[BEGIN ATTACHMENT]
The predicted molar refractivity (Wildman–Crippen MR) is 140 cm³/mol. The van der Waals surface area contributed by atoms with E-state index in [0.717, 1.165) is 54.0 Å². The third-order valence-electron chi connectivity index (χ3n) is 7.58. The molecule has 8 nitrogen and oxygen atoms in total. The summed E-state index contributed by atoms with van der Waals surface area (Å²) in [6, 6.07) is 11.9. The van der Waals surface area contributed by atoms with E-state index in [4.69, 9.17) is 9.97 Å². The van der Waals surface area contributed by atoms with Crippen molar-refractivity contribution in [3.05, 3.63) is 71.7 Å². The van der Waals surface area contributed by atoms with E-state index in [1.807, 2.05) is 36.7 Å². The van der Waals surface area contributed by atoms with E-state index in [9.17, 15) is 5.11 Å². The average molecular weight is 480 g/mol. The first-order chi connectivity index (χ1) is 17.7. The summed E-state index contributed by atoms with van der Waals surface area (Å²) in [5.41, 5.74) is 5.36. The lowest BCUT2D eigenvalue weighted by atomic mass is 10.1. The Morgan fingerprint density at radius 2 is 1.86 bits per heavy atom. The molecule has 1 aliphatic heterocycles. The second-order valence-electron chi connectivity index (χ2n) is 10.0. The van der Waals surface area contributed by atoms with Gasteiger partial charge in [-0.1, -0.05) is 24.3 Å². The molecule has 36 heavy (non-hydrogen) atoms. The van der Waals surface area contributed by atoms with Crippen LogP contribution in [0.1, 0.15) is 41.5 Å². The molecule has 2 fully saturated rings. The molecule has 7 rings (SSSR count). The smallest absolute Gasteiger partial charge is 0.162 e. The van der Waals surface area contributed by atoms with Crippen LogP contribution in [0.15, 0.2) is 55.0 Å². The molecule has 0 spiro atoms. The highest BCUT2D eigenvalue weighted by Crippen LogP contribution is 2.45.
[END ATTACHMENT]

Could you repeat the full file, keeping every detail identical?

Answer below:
The predicted molar refractivity (Wildman–Crippen MR) is 140 cm³/mol. The van der Waals surface area contributed by atoms with E-state index in [0.717, 1.165) is 54.0 Å². The third-order valence-electron chi connectivity index (χ3n) is 7.58. The molecule has 8 nitrogen and oxygen atoms in total. The summed E-state index contributed by atoms with van der Waals surface area (Å²) in [6, 6.07) is 11.9. The van der Waals surface area contributed by atoms with E-state index in [4.69, 9.17) is 9.97 Å². The van der Waals surface area contributed by atoms with Crippen molar-refractivity contribution in [3.05, 3.63) is 71.7 Å². The van der Waals surface area contributed by atoms with E-state index in [1.807, 2.05) is 36.7 Å². The van der Waals surface area contributed by atoms with E-state index in [9.17, 15) is 5.11 Å². The average molecular weight is 480 g/mol. The first-order chi connectivity index (χ1) is 17.7. The summed E-state index contributed by atoms with van der Waals surface area (Å²) in [5.41, 5.74) is 5.36. The lowest BCUT2D eigenvalue weighted by atomic mass is 10.1. The Morgan fingerprint density at radius 2 is 1.86 bits per heavy atom. The molecule has 1 aliphatic heterocycles. The second-order valence-electron chi connectivity index (χ2n) is 10.0. The van der Waals surface area contributed by atoms with Gasteiger partial charge in [-0.1, -0.05) is 24.3 Å². The molecule has 36 heavy (non-hydrogen) atoms. The van der Waals surface area contributed by atoms with Crippen LogP contribution in [0.1, 0.15) is 41.5 Å². The molecule has 2 fully saturated rings. The molecule has 7 rings (SSSR count). The smallest absolute Gasteiger partial charge is 0.162 e. The van der Waals surface area contributed by atoms with Crippen LogP contribution in [0.15, 0.2) is 55.0 Å². The molecule has 0 spiro atoms. The highest BCUT2D eigenvalue weighted by Crippen LogP contribution is 2.45.